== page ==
In one of the most iconic and powerful political ads in America history, Americans were reminded that, under the leadership of Ronald Wilson Reagan, it was once again “Morning in America”. Having suffered through the decline of America’s economic, military, and political exceptionalism under the feckless Jimmy Carter, confidence in America’s future was being restored.

Under Reagan, the ad proclaimed, “Today, more men and women will go to work than at any time in our country’s history…nearly 2000 families will today buy new homes, more than at any time in four years…Under the leadership of President Reagan, our country is prouder and stronger and better. Why would we ever want to return to where we were just four short years ago?” It was a powerful message that resonated with the American people, and Reagan was re-elected in a landslide, taking 59% of the popular vote and 49 of the 50 states, losing only Minnesota (Mondale did not even get a majority in that state, winning 49.72% to 49.4%).

I was a boy of just eight years old when Reagan was first elected. Though I was too young to understand the intricacies and minutiae of the political debates, I remember sitting in front of our old Zenith black-and-white TV and being mesmerized by Reagan, whose cheerful demeanor and unquenchable optimism was inspiring after four years of Carter malaise, where we were told that we would have to accept a declining American economy and the spread of communism. Reagan made me proud to be an American, and I believed him when he said that America had a brighter future ahead, and that we did not have to settle for what America had become.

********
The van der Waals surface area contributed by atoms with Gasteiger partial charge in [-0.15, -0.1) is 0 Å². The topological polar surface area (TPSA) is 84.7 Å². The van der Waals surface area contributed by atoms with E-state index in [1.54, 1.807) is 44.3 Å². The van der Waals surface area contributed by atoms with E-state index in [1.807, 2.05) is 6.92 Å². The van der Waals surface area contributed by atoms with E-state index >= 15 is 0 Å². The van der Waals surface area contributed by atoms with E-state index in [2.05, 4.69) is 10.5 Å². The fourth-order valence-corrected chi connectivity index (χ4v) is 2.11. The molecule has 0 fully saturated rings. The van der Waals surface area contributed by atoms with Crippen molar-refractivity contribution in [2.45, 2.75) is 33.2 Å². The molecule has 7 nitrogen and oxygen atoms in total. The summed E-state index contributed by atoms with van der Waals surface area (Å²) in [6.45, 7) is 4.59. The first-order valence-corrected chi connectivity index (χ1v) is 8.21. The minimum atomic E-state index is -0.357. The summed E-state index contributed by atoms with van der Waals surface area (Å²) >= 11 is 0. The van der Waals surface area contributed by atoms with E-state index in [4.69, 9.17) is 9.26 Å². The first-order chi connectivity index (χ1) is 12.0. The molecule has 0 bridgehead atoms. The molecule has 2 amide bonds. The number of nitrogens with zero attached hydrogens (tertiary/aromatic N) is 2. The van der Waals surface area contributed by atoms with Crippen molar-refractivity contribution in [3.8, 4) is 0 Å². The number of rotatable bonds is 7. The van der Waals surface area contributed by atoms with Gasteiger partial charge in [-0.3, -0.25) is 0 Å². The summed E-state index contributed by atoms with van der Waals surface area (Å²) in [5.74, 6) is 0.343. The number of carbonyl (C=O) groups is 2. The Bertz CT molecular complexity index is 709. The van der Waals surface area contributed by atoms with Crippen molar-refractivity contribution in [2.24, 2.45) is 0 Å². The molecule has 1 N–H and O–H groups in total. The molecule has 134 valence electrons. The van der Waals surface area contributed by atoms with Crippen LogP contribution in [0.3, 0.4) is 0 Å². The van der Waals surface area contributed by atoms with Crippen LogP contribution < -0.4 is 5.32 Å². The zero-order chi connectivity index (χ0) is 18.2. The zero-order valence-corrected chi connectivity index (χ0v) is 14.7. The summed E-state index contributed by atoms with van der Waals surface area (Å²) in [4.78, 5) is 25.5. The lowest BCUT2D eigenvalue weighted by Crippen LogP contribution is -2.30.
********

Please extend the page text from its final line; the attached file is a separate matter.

Ted Cruz picks a winner in Paul-Christie spat

After harsh words were exchanged between Sen. Rand Paul (R-KY) and Gov. Christie, Sen. Ted Cruz (R-TX) said in an interview that not much has changed since Rand Paul’s historical filibuster: he still stands with Rand.

“I disagree with Chris Christie when he said that the protections of the Bill of Rights and the privacy of the American people are esoteric and academic,” Sen. Cruz told National Review Online. “I am proud to stand with my friend Rand, I don’t think the protections of the Bill of Rights, I don’t think individual liberty is an esoteric concept.”

According to the Texas Republican, Gov. Chris Christie has been doing a good job in a state that was never historically too friendly to Republicans but that alone doesn’t mean Cruz and Christie agree on much else.

When asked if he would be on Christie’s side if he decided to run in 2016, Sen. Cruz declined to answer by claiming it’s “far too early to be speculating on 2016 presidential candidates.”

Ronald Reagan’s Free Market Environmentalism

Ronald Reagan was probably the last really great leader to serve as president of the United States. Although disdained and considered a dangerous ideologue by most elites while he was in office, history has given him a pretty good verdict. Reagan restored growth, won the Cold War and, when circumstances forced him to, even stabilized a Social Security system that was on the brink of collapse.

Even among Reagan fans, however, his environmental record rarely gets much credit. Many of my fellow conservative Reagan fans are dismissive of environmental concerns and a roughly equal proportion of environmentalists are disdainful of the conservative goals that Reagan himself emphasized.